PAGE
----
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kraigwy
August 1, 2012, 09:34 AM
I mentioned a time or two that I purchased a Mann Accuracy Device from the CMP. The Mann Device is used by the Army and Ammo supplies to test ammo for the militar.

Mine is a 5.56 w/a Remington Action. It has a Kart Barrel. There is not much information about the Mann Device out there, and I've been working with another CMP Forum poster, Bob, on trying to find as much information as we could.

He gave me a list of "Kart" businesses and we narrowed it down to Kart Sporting Arms, the maker of the Kart 22 conversions for M1911s.

I contacted Fred Kart and discovered the maker of the my barrel was indeed Fred Kart. The Army was buying 45 match pistol barrels from Kart and couldn't figure out how he was making such accurate barrels. When they, the Army Inspectors, visited Kart Sporting Arms they were impressed to say the least. They asked about making test barrels in 5.56 when they were developing ammo for the 1:7 twist M16 barrels.

This was just after the army switched from the 'A1 to the 1:7 twist A2 M16s. They were gearing up for the First Golf War and were concerned they didn't have enough ammo.

According to Fred Kart they made aprox. 5000 barrels. The New York Shop wasn't big enough to produce the barrels so they moved to NC. The barrels were used in accuracy and pressure testing ammo.

Kart didn't make the actions, they sent the barrels to the Picatinny Arsenal, NJ where the Mann Device was made, and tested in an indoor range. Then taken to Ft Dix NJ for testing outdoors at 700 yards.

Fred Kart as mentioned didn't have anything to do with the device except the barrels, but when the Army was having problems with the accuracy of the tracer ammo, they brought Kart to NJ to help come up with a solution. Kart pointed out that the case was causing the problems, not consistent. Kart advised annealing the case at several points but the Army decided that would be too time consuming, not cost effective so I guess that's why tracer ammo isn't accurate today.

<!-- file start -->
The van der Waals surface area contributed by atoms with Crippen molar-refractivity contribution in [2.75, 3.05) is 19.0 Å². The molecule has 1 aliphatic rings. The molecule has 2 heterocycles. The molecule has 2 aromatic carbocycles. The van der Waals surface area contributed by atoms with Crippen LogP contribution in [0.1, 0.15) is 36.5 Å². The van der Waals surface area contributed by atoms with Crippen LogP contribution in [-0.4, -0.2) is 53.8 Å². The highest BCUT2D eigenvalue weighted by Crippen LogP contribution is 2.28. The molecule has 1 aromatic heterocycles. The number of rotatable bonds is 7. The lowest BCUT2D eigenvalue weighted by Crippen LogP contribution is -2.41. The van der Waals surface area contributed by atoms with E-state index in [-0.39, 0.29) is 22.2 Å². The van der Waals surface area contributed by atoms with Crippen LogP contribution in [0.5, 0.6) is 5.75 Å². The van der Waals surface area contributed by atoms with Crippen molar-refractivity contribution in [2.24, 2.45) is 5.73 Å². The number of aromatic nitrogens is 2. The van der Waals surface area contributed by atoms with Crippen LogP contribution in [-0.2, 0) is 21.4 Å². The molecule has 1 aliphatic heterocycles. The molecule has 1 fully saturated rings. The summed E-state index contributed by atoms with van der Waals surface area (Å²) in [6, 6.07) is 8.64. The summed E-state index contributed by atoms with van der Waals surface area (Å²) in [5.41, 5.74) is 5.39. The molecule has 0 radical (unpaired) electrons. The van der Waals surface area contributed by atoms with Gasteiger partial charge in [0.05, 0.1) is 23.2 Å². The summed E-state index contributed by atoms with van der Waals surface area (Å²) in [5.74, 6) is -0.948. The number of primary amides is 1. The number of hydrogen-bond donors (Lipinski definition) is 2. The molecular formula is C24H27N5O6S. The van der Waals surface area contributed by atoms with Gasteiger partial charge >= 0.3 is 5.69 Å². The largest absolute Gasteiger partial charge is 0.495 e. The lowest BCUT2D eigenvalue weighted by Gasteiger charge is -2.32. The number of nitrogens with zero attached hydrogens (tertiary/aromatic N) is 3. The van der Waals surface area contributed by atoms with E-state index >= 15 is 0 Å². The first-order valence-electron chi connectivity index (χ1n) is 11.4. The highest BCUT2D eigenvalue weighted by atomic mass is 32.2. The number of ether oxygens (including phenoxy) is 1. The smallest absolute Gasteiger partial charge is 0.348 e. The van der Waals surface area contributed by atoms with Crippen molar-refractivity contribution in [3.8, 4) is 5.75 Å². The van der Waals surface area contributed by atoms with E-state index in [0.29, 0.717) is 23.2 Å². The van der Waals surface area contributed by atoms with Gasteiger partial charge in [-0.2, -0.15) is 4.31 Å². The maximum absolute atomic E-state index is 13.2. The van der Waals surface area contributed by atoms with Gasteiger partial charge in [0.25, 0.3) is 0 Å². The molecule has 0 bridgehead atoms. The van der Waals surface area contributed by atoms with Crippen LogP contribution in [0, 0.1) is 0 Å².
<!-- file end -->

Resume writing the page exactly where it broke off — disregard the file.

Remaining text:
Fred Kart's discussing the case problems matches the information about case prep in the "Secrets of the Huston Warehouse" and the Army testing of Lake City's ammo in the link Bob provided ne.

Kart gave me the name John Lucianetti, from the Army who helped him with the barrels. I have a call to Mr Lucianetti who should be home later this morning.

I also sent a e-mail to the Public Relations Officer at the Picatinny Arsenal requesting any information they could provide for the Mann Device.

As a side note, when Kart made the barrels they were accurate to within 1/50,000 thousands of inch in a 20 inch barrel. The Army couldn't believe this so they brought in several air gages to confirm Kart's information.

I'll post more when I get more information.

Mann Accuracy Device:

http://photos.imageevent.com/kraigwy/mannaccuracydevice/websize/1%20_2_.jpg

http://photos.imageevent.com/kraigwy/mannaccuracydevice/websize/2.JPG

An old photo of the Mann Device being used:

http://photos.imageevent.com/kraigwy/mannaccuracydevice/websize/case_71_Mann_barrel_shooting8x10JPE.jpg

Just for poops and grins I scanned a picture form Hatcher's Textbook of Pistols and Revolvers showing the Mann device for testing 45 ACP ammo mentioned above. Its a 5 inch barrel on a 1903 Springfield action. Note the remote camera switch use to pull the trigger without disturbing the device.

http://photos.imageevent.com/kraigwy/mannaccuracydevice/websize/45%20cal%20mann%20device.jpg
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Bart B.
August 1, 2012, 11:38 AM
Great post, Kraig!!!

I think Harry Pope used a Mann rest to test his barrels; at least I remember reading such some decades ago.

Nice thing about them is most any action can be used. I've seen different pictures of them with Springfield M1903 actions. As I remember, Lake City was using them in the 1960's testing small arms ammo for accuracy.

Great invention from one of the USA's foremost medical doctors of the early 1900's. Dr. Franklin W. Mann, a surgeon from New England was a gun nut. He did all sorts of tests with bullets and documented them in his 1909 book "The Bullet's Flight from Powder to Target."